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Regenerative Travel Is the Next Phase of Responsible Tourism

From far-flung expeditions to deep fireside chats, travel has the power to change us. When done well, it can also positively change the places we visit—a fact I learned during a recent safari in southern Tanzania.

As a wildlife enthusiast, I often plan my trips around local fauna. Sure, I follow responsible wildlife tourism guidelines, but cruising around in a safari Jeep doesn’t necessarily help the animals, or ecosystems, I’ve come to admire. Getting my hands dirty installing camera traps to assist researchers studying wildlife in an uncharted and once highly hunted stretch of southern Tanzania? That’s a bit more like it.

And this, it turns out, is part of a growing trend of the 2020s: regenerative travel. The idea is to go beyond sustainability, which focuses on minimizing negative impact, and instead have a net positive impact on the place you’re visiting.

During my trip to southern Tanzania’s new Usangu Expedition Camp by safari company Asilia, this meant installing and monitoring camera traps and snapping then uploading animal photos to citizen-science database iNaturalist to help researchers benchmark and monitor local wildlife populations; guests can also assist with collaring programs to track the movements of big cats. These experiences felt even more enriching than a traditional Jeep safari, and they contributed to Usangu’s goal: helping conservationists from partner organizations, such as the Tanzania Wildlife Research Institute, better protect this under-studied ecosystem.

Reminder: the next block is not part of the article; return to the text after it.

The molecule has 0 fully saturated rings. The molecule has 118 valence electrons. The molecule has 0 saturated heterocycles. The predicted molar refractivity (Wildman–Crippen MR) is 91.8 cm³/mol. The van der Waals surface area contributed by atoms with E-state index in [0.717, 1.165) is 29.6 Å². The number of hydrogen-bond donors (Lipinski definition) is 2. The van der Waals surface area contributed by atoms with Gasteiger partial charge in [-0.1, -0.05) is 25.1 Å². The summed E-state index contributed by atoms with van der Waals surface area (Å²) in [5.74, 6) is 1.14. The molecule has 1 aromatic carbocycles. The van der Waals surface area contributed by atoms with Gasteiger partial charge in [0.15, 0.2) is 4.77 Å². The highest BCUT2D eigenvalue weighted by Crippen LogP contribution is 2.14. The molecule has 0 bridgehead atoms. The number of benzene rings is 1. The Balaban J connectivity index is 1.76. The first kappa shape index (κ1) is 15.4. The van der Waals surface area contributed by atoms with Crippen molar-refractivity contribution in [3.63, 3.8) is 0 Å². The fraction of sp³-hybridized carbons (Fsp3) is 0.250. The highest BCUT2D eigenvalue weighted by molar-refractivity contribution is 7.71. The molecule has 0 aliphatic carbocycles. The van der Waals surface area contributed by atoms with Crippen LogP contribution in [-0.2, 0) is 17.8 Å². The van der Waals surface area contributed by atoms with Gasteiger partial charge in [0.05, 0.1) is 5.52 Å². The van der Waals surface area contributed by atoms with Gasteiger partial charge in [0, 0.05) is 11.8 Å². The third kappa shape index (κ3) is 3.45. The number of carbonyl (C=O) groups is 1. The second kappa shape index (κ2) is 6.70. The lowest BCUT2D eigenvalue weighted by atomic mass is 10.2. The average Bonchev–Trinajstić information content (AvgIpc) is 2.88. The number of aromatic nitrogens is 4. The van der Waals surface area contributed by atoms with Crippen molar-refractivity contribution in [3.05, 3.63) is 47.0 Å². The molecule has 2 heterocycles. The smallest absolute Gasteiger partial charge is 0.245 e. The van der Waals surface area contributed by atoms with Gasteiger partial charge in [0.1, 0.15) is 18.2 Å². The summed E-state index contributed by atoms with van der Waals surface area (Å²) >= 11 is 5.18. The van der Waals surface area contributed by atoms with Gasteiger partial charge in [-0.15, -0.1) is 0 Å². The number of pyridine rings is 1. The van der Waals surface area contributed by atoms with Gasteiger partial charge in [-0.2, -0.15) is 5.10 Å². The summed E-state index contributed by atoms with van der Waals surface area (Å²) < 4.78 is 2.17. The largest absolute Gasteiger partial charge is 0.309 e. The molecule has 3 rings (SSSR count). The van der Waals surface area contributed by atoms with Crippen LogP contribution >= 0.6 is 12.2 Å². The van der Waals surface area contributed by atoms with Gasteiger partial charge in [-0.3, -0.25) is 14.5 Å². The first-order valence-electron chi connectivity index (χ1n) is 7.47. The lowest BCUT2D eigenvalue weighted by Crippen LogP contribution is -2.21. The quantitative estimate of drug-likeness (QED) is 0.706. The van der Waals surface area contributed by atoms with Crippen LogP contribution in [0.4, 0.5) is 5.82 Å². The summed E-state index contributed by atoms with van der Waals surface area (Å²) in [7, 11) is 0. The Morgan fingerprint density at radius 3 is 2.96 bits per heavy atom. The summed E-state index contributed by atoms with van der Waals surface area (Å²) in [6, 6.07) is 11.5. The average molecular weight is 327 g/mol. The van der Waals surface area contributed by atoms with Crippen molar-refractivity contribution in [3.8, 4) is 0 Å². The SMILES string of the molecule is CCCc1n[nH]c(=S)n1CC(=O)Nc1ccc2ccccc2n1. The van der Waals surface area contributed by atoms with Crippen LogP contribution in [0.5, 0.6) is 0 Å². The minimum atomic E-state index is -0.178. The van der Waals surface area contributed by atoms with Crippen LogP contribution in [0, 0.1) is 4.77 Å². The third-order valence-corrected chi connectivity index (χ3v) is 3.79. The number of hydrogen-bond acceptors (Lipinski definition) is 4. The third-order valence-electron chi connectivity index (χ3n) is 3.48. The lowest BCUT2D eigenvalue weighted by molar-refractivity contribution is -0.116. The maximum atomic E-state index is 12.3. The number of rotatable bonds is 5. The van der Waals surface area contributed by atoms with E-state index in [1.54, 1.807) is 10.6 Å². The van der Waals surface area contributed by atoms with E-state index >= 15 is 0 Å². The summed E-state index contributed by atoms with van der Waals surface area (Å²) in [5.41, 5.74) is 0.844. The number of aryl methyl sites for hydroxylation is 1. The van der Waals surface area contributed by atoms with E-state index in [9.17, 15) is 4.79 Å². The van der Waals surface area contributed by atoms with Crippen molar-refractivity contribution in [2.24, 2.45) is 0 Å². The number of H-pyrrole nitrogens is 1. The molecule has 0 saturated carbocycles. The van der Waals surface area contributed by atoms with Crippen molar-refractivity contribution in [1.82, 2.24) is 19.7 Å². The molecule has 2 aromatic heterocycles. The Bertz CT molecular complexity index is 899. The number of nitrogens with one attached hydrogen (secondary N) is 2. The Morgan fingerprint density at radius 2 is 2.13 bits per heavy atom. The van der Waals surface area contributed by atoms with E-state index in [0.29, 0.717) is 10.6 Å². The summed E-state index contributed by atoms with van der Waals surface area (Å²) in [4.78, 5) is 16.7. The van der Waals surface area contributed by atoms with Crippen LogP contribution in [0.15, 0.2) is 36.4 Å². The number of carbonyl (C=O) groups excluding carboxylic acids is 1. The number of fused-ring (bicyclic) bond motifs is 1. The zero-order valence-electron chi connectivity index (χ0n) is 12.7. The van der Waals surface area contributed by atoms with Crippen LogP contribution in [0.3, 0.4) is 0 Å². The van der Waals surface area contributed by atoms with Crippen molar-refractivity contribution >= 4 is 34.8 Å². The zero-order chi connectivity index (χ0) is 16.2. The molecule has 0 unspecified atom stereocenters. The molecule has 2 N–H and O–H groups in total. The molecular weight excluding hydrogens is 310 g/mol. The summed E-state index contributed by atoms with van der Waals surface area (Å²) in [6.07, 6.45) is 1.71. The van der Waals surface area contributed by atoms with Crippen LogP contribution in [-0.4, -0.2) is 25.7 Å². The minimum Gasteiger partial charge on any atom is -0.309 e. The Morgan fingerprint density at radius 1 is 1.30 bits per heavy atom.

Usangu is one of a growing number of experiences allowing globe-trotters to leave a positive footprint. Given community and environmental strains from the last decade of uncapped (and largely uncontrolled) tourism growth, plus a jet-setting resurgence after the pandemic, this shift couldn’t come at a better time.

“Tourism took a bad [hit] during Covid from a reputation point of view; regenerative travel is a way to rebuild the brand of tourism,” says African Leadership University’s School of Wildlife Conservation research director Sue Snyman, noting this is particularly important for engaging local residents. Years of negative tourism impacts have left some communities wondering why they’d want tourism to begin with. “If communities see travelers having a genuine positive impact, they’ll understand [what tourism can do].”

Read the full article at Outside

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